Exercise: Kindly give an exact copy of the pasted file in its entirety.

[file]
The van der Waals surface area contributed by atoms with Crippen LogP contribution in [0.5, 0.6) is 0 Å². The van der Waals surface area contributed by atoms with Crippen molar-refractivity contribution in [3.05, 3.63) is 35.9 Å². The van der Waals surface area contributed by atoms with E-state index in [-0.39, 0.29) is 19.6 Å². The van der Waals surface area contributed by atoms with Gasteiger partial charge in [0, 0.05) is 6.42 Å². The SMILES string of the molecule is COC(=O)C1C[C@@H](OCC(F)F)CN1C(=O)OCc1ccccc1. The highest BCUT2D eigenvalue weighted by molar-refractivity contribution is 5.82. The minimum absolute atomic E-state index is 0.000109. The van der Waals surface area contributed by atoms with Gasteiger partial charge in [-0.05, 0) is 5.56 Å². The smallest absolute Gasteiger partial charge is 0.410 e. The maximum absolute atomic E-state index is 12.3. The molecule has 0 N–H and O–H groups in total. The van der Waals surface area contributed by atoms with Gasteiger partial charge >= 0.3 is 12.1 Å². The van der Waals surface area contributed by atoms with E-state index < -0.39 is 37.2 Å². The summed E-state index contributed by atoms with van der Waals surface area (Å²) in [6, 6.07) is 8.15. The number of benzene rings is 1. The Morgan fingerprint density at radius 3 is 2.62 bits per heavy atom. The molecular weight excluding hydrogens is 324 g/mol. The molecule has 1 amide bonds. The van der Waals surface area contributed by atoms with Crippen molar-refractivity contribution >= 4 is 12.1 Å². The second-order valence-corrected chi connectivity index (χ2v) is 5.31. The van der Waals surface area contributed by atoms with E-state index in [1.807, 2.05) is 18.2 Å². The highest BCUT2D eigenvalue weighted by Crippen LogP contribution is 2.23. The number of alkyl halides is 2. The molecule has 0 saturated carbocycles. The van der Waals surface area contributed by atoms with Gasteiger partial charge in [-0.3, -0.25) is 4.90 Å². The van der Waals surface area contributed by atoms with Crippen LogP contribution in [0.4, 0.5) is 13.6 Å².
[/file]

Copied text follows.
The van der Waals surface area contributed by atoms with Crippen LogP contribution in [0.5, 0.6) is 0 Å². The van der Waals surface area contributed by atoms with Crippen molar-refractivity contribution in [3.05, 3.63) is 35.9 Å². The van der Waals surface area contributed by atoms with E-state index in [-0.39, 0.29) is 19.6 Å². The van der Waals surface area contributed by atoms with Gasteiger partial charge in [0, 0.05) is 6.42 Å². The SMILES string of the molecule is COC(=O)C1C[C@@H](OCC(F)F)CN1C(=O)OCc1ccccc1. The highest BCUT2D eigenvalue weighted by molar-refractivity contribution is 5.82. The minimum absolute atomic E-state index is 0.000109. The van der Waals surface area contributed by atoms with Gasteiger partial charge in [-0.05, 0) is 5.56 Å². The smallest absolute Gasteiger partial charge is 0.410 e. The maximum absolute atomic E-state index is 12.3. The molecule has 0 N–H and O–H groups in total. The van der Waals surface area contributed by atoms with Gasteiger partial charge >= 0.3 is 12.1 Å². The van der Waals surface area contributed by atoms with E-state index < -0.39 is 37.2 Å². The summed E-state index contributed by atoms with van der Waals surface area (Å²) in [6, 6.07) is 8.15. The number of benzene rings is 1. The Morgan fingerprint density at radius 3 is 2.62 bits per heavy atom. The molecular weight excluding hydrogens is 324 g/mol. The molecule has 1 amide bonds. The van der Waals surface area contributed by atoms with Crippen molar-refractivity contribution >= 4 is 12.1 Å². The second-order valence-corrected chi connectivity index (χ2v) is 5.31. The van der Waals surface area contributed by atoms with E-state index in [1.807, 2.05) is 18.2 Å². The highest BCUT2D eigenvalue weighted by Crippen LogP contribution is 2.23. The number of alkyl halides is 2. The molecule has 0 saturated carbocycles. The van der Waals surface area contributed by atoms with Gasteiger partial charge in [-0.3, -0.25) is 4.90 Å². The van der Waals surface area contributed by atoms with Crippen LogP contribution in [0.4, 0.5) is 13.6 Å².